property of the exile was confiscated (Pollux, 8.117; Dem. c.
p. 634.45; p. 643.69; Matth. p. 167). On the third day
the judges proceeded to give their votes; for which two boxes or urns were
), one of brass, the other of wood; the former for
the condemning ballots, the latter for those of acquittal. An equal number
of votes was an acquittal; a point first established (according to the old
tradition) upon the trial of Orestes (Aeschyl. Eumen.
Matth. p. 165).
As the defence might consist either in a simple denial of the killing or of
the intention to kill, or in a justification of the act, it is necessary to
inquire what circumstances amounted to a legal justification or excuse. We
learn from Demosthenes (c. Aristocr.
p. 637.54) that it was
excusable to kill another unintentionally in a gymnastic combat, or to kill
a friend in battle or ambuscade, mistaking him for an enemy; that it was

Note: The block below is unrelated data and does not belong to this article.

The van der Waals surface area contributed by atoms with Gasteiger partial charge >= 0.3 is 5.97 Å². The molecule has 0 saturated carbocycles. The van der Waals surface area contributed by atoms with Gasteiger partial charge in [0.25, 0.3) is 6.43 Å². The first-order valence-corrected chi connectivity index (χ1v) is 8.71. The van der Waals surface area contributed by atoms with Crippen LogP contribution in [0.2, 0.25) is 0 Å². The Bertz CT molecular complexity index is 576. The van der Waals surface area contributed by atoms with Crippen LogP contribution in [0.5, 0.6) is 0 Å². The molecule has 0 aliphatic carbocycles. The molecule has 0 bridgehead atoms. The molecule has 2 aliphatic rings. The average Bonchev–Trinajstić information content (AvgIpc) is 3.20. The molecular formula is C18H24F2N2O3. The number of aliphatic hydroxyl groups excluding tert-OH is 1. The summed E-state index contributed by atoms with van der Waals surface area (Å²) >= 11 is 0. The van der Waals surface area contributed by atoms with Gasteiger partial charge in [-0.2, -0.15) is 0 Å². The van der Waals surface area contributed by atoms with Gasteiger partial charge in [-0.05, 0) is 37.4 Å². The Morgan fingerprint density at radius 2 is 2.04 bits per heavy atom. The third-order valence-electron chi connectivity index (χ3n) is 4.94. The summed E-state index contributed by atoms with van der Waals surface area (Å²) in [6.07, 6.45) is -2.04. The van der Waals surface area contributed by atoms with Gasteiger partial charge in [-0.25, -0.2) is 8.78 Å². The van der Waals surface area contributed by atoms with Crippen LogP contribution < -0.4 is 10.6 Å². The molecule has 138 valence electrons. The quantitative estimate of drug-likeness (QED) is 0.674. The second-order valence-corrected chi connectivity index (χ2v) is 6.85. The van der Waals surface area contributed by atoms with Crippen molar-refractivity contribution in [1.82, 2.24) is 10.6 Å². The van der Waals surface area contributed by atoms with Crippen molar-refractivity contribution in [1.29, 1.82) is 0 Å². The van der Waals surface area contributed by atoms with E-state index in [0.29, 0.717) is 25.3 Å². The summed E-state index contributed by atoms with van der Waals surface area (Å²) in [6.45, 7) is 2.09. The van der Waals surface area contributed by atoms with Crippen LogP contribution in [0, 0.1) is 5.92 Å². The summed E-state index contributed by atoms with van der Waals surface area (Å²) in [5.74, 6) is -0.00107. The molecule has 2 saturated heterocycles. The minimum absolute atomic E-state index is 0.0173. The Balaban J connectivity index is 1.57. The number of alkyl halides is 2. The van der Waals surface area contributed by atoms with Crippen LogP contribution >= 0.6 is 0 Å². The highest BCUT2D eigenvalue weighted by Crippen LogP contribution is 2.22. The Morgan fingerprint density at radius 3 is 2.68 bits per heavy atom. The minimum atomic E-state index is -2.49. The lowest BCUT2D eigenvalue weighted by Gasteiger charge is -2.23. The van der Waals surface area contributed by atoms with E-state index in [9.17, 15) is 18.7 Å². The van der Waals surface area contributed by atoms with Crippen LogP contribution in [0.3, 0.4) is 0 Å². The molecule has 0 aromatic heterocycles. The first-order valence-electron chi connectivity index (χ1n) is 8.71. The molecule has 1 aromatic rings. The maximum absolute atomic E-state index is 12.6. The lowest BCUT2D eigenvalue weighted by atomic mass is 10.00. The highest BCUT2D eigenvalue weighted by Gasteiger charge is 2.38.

justifiable to slay an adulterer if caught in the act, or a paramour caught
in the same way with a sister or daughter, or even with a concubine, if her
children would be free. (As to an adulterer, see Lys. de caed.
§ § 25, 26; Plut. Sol. 23
.) It was lawful to kill a robber at the time when
he made his attack (εὺθὺς ἀμυνόμενος
but not after (Dem. c. Aristocr.
p. 639.60). By a special
decree of the people, made after the expulsion of the thirty tyrants, it was
lawful to kill any man who attempted to establish a tyranny, or put down the
democracy, or committed treason against the state (Lycurg. c.
§ 125; Andoc. de Myst.
96). A physician was excused who caused the death of a patient by mistake or
professional ignorance (Antiph. Tetral.
§ 5). This